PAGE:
① 1) TURP: It is mainly suitable for the treatment of BPH patients whose prostate volume is below 80ml, and skilled surgeons can relax the restriction on prostate volume appropriately. The incidence of blood volume expansion and dilutional hyponatremia (transurethral resection syndrome, TUR-Ssyndrome) caused by excessive absorption of irrigation fluid is about 2%. Risk factors include excessive intraoperative bleeding, long operation time and prostate volume Great class [1,2]. TURP operation time is prolonged, and the risk of transurethral resection syndrome is significantly increased. The probability of a blood transfusion is about 2% to 5%. The incidence of various postoperative complications[1,2-6]: urinary incontinence is about 1%-~2.2%, retrograde ejaculation is about 65%-~70%, and bladder neck contracture is about 4%. Urethral stricture is about 3.8%.

    ② 2) TUIP: It is suitable for patients with prostate volume less than 30gml and no middle lobe hyperplasia. The improvement of lower urinary tract symptoms after TUIP treatment is similar to that of TURP[3,6]. Compared with TURP, it has fewer complications, lower risk of bleeding and need for blood transfusion, lower incidence of retrograde ejaculation, shorter operation time and shorter hospital stay. However, the long-term recurrence rate is higher than that of TURP [3].

    ③ 3) Open prostate enucleation: It is mainly suitable for patients with prostate volume greater than 80ml, especially those with bladder stones or bladder diverticula that require simultaneous surgery [4,5]. Commonly used surgical methods are suprapubic prostatectomy and retropubic prostatectomy. The probability of needing a blood transfusion is higher than that of TURP. The incidence of various postoperative complications[4,5]: urinary incontinence is about 1%, retrograde ejaculation is about 80%, bladder neck contracture is about 1.8%, and urethral stricture is about 2.6%. The effect on erectile function may not be related to surgery.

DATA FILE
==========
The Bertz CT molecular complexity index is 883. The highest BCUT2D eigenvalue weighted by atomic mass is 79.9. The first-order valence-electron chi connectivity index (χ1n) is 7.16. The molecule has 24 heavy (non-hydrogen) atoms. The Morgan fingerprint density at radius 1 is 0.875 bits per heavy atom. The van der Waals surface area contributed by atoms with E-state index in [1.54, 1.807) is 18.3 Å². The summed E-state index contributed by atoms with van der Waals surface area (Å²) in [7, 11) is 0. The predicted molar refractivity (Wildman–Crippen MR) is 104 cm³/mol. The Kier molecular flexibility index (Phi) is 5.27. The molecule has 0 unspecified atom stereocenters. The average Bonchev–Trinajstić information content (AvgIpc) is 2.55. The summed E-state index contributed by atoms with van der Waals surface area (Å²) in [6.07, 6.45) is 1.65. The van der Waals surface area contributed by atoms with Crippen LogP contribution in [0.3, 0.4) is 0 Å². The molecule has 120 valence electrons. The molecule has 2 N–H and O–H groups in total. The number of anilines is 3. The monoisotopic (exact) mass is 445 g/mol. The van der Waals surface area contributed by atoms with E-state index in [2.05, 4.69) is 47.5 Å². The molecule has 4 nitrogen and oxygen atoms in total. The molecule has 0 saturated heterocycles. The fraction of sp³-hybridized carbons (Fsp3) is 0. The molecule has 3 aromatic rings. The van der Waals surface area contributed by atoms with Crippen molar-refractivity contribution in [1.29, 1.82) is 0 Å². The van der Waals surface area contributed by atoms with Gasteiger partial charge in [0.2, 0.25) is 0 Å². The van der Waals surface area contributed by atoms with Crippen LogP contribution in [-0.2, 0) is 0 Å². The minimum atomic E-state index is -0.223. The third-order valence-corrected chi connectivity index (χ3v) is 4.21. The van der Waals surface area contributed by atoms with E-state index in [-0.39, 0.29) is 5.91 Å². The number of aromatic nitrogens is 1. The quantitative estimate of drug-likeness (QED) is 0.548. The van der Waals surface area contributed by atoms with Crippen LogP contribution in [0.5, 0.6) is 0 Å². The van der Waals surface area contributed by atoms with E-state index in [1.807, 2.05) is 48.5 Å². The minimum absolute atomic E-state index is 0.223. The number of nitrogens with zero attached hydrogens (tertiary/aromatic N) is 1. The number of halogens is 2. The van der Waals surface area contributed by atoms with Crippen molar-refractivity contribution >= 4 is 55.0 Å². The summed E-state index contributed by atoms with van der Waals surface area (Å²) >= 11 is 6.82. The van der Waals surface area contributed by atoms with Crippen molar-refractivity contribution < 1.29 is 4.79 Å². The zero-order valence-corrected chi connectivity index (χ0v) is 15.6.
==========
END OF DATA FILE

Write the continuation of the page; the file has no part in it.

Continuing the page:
(2) Laser treatment: Prostate laser treatment is to relieve obstruction through delayed tissue shedding after tissue vaporization or tissue coagulation necrosis. The methods with definite curative effect include transurethral holmium laser enucleation of the prostate, transurethral laser vaporization of the prostate, and transurethral laser coagulation of the prostate.

    ① 1) Transurethral Hholmium Llaser Rresection/Eenucleation (HoLRP): The peak energy produced by Ho:YAG laser can lead to tissue vaporization and precise and effective resection of prostate tissue [9]. The indwelling catheterization time after HoLRP is short. Difficulty urinating after surgery is the most common complication, with an incidence of about 10% [9]. 75%-80% of patients have retrograde ejaculation, and there are no reports of postoperative erectile dysfunction [9].

    ② 2) Transurethral Llaser Vvaporization: Similar to prostate electrification, the prostate tissue is vaporized with laser energy to achieve the purpose of surgical treatment. The improvement of short-term I-PSS score, urinary flow rate, and QOL index is equivalent to that of TURP [10]. The incidence of postoperative urinary retention requiring catheterization is higher than that of TURP. There was no pathological tissue after operation. The long-term efficacy remains to be further studied.